In letter: Intel 12th Gen Core desktop processors never officially supported AVX-512, but we have workarounds to enable this instruction set. However, new firmware releases might render these methods useless, as Intel is disabling AVX-512 support on Intel 12th-Gen Core CPUs at the BIOS level.
When Intel introduced the Intel 12th Gen Core/Alder Lake desktop processors to the public, the chipmaker never mentioned its products would support the AVX-512 instruction set. However, that didn’t stop users from bypassing what turned out to be a soft lock. Users could enable AVX-512 on the P-cores via BIOS by disabling the E-cores on these processors.
Those running their current BIOS can still trigger the workaround, but new firmware might prevent you from using it down the line. A new report claims Intel will block AVX-512 support at a BIOS level, meaning that disabling the CPU’s E-cores to enable support for AVX-512 won’t work anymore.
Intel 12th-Gen Core processors will most likely employ the AVX2 instruction set as an alternative. Unlike AVX-512, Intel limits AVX2 to a maximum frequency of 5.1GHz regardless of power limits, BIOS settings, and thermal headroom, limiting the maximum performance it can offer. Intel never explained AVX2’s limitations, but we believe they may be an attempt to prevent hardware degradation.
The reason for disabling the AVX-512 instruction set is still unclear, but a couple of reasons come to mind. The first would be efficiency, as it consumes more power than other AVX instruction sets. In specific use cases, the additional power consumption translates into noticeable performance gains, but the rarity we witness these improvements makes us believe it won’t affect most users.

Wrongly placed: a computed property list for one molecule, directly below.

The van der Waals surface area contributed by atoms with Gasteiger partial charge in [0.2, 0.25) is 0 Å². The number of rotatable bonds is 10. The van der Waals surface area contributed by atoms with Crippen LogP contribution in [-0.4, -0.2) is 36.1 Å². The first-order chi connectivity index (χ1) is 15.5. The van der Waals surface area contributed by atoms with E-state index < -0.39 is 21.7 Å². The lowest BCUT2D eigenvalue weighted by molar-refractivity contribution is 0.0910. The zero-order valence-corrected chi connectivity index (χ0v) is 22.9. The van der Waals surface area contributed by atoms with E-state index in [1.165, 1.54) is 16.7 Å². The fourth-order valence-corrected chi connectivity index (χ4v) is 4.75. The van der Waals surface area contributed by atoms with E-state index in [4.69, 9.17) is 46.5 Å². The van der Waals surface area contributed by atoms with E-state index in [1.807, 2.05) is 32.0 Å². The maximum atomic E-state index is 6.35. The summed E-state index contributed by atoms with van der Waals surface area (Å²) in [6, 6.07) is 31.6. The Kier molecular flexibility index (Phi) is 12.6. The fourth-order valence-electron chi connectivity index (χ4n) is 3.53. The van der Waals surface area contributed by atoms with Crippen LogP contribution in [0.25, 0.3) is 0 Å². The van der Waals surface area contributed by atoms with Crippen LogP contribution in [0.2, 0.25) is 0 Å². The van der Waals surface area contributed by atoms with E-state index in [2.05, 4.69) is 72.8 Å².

Another possible reason would be forcing those who benefit from AVX-512 to opt for workstation and server CPUs. The AVX-512 instruction set is still barely used in the mainstream market, but its implementation is much broader in productivity and enterprise applications.
Intel’s removal of AVX-512 support wasn’t enough to completely block users from using AVX-512 on Alder Lake desktop processors. By injecting microcode from older BIOS releases into a new one with AVX-512 disabled, users created a custom BIOS that still allows them to use the instruction set. As a custom BIOS, it’s worth warning you about the risks that come with it, like bricking the motherboard. Install it at your own risk!